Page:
Entering the quarterfinals, both teams had some challenges to overcome. Curse’s 11-17 season was less than encouraging for fans. For Dignitas, though, the problems were much bigger.
In late March, Dignitas’ most recognizable member, the affable William “Scarra” Li, was removed from the active roster and became the team’s coach, leading the way for Greyson “Goldenglue” Gilmer, a promising rookie, to take his place. Gilmer led the team in a late season match against Team Curse, scoring eight kills.
Fans were subsequently puzzled by the announcement that Li would be rejoining the team as it began playoffs. The team said it wanted a more experienced hand, but many were confused by the sudden change. The team’s jungler, Alberto “Crumbzz” Rengifo, put it simply, “Scarra’s back, and we’re going to win.”
But as the games began, it became clear that Curse was ready to put up a fight. Dignitas and Curse took no time to push down each other’s towers, clearing opposite lanes on the field. Dignitas came out slightly ahead, and used that lead to keep up the pressure on Curse.
Armed with Li manning the spear-throwing Nidalee, Dignitas proved to be superior in that first game, challenging objectives from afar and pushing Curse back until they were starved for gold. Nidalee’s high damage and long range attacks proved to be one of Dignitas’ biggest strengths as they took the win.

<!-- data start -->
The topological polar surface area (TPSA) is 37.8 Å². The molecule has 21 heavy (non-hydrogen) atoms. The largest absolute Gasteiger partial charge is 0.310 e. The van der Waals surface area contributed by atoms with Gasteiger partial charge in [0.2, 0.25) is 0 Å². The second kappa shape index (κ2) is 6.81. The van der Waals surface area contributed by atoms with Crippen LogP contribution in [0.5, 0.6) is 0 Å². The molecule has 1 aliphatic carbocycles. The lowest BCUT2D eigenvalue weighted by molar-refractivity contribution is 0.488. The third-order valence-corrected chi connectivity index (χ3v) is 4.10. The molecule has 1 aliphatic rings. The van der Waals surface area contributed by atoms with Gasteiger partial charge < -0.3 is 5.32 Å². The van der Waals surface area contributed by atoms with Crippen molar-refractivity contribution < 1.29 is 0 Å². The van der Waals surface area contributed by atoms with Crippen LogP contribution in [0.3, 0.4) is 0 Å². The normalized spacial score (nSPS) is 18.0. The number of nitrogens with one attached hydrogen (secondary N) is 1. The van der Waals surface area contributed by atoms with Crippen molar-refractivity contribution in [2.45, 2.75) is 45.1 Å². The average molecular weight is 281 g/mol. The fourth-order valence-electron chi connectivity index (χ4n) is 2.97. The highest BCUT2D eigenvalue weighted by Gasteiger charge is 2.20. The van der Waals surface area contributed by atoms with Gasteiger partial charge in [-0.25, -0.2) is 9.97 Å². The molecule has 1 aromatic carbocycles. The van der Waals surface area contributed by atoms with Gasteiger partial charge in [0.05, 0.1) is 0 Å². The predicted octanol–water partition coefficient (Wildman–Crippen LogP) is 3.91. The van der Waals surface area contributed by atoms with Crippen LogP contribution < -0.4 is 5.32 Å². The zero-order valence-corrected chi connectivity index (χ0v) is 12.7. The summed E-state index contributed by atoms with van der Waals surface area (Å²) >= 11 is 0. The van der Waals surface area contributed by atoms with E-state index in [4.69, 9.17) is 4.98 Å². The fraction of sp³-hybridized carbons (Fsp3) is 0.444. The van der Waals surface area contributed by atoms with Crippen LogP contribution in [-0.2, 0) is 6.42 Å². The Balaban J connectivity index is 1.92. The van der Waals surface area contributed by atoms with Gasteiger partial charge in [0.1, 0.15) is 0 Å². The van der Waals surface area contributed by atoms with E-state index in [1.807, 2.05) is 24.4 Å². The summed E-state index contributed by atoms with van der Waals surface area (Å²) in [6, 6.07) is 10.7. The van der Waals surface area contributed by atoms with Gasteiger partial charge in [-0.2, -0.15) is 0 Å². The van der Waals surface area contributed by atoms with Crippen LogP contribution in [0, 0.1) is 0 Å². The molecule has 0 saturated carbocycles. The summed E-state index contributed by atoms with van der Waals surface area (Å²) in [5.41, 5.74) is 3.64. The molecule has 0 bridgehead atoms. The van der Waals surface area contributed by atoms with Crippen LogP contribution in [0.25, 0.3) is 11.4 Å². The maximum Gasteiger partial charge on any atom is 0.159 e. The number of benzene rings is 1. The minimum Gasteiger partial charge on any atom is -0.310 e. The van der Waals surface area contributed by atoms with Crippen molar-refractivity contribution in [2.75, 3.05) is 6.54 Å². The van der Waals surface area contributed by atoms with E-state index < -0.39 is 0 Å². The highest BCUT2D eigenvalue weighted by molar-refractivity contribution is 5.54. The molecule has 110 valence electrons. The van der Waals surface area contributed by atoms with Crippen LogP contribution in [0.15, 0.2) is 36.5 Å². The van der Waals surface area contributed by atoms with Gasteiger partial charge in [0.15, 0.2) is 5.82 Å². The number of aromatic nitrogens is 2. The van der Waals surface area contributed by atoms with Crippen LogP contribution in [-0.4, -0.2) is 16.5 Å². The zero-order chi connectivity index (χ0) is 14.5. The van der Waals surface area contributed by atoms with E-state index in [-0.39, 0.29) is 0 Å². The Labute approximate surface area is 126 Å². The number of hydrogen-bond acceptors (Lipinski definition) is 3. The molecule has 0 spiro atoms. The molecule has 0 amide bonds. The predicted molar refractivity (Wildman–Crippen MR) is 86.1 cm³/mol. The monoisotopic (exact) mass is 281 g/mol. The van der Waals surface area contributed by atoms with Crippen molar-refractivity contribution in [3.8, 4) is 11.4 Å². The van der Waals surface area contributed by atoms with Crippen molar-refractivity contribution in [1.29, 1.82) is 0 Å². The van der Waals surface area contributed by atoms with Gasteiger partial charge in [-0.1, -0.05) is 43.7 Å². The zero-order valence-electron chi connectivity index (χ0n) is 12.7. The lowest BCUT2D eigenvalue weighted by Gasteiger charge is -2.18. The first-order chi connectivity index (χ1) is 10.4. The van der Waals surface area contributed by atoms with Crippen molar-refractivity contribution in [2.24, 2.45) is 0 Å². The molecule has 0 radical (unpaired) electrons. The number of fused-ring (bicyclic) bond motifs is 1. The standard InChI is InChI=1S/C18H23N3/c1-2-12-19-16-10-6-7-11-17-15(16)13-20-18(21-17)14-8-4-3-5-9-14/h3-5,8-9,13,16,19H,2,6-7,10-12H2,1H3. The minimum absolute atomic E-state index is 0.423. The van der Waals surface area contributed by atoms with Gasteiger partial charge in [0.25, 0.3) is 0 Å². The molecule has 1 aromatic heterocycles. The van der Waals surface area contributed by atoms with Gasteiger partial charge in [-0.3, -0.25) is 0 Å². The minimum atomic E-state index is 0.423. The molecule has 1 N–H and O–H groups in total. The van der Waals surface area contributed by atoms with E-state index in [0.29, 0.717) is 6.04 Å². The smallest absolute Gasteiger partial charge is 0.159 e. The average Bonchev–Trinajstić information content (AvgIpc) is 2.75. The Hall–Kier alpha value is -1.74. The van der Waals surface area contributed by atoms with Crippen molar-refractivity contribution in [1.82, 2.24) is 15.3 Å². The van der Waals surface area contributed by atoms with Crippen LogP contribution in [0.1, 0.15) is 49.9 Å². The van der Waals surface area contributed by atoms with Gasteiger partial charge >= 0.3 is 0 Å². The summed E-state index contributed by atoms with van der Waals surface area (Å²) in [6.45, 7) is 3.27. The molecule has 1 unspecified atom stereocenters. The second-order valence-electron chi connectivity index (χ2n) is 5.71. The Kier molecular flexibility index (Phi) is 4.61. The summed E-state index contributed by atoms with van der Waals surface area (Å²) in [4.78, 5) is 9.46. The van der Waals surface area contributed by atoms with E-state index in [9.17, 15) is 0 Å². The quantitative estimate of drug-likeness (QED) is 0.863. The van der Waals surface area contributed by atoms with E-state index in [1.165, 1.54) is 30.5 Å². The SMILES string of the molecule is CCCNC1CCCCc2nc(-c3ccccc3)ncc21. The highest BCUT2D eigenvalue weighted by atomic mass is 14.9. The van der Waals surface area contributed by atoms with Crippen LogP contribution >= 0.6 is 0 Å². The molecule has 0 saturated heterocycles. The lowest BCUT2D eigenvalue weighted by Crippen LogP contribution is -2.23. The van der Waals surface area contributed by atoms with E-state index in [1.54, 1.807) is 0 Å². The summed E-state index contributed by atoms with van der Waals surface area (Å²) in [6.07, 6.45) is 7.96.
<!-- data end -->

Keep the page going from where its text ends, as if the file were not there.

Game 2, however, came with a reversal of fortunes. Dignitas again pulled out ahead in the early game turret race, but Curse was keen on defending. The biggest change was in Curse’s top laner, Diego “Quas” Ruiz, whose use of the champion Jax proved to be too much to handle for the Dignitas squad. Ruiz eventually steamrolled Dignitas, opening up the game for Curse, which pushed back to tie up the series.
It all came down to the final match, where again Li armed himself with Nidalee. But it seemed by now that Curse had figured out his style. The secret to defeating Nidalee’s long range is simple—dive in and don’t let her escape. All they had to do was wait for Dignitas to move to take an objective, like the Dragon, and then dive right in.
By sticking close to Dignitas, they won almost every major team fight, as Dignitas fell further and further behind.
Starved out, and with Li’s spears unable to find home, Dignitas had to throw in the towel. Li’s return hadn’t been enough, and with him managing only four kills over all three games, he may have even been a weak point.
Curse, however, felt vindicated after a poor regular season. “This match means a lot to me. We did not have the best season,” Joedat “Voyboy” Esfahani explained. “I’m really proud of how far we’ve come.”
Dignitas falls down to the fifth place match, where they fight to stay in the LCS, while Curse will advance to the quarterfinals to play against Cloud 9 in tomorrow’s matches.
Photo courtesy of Riot Games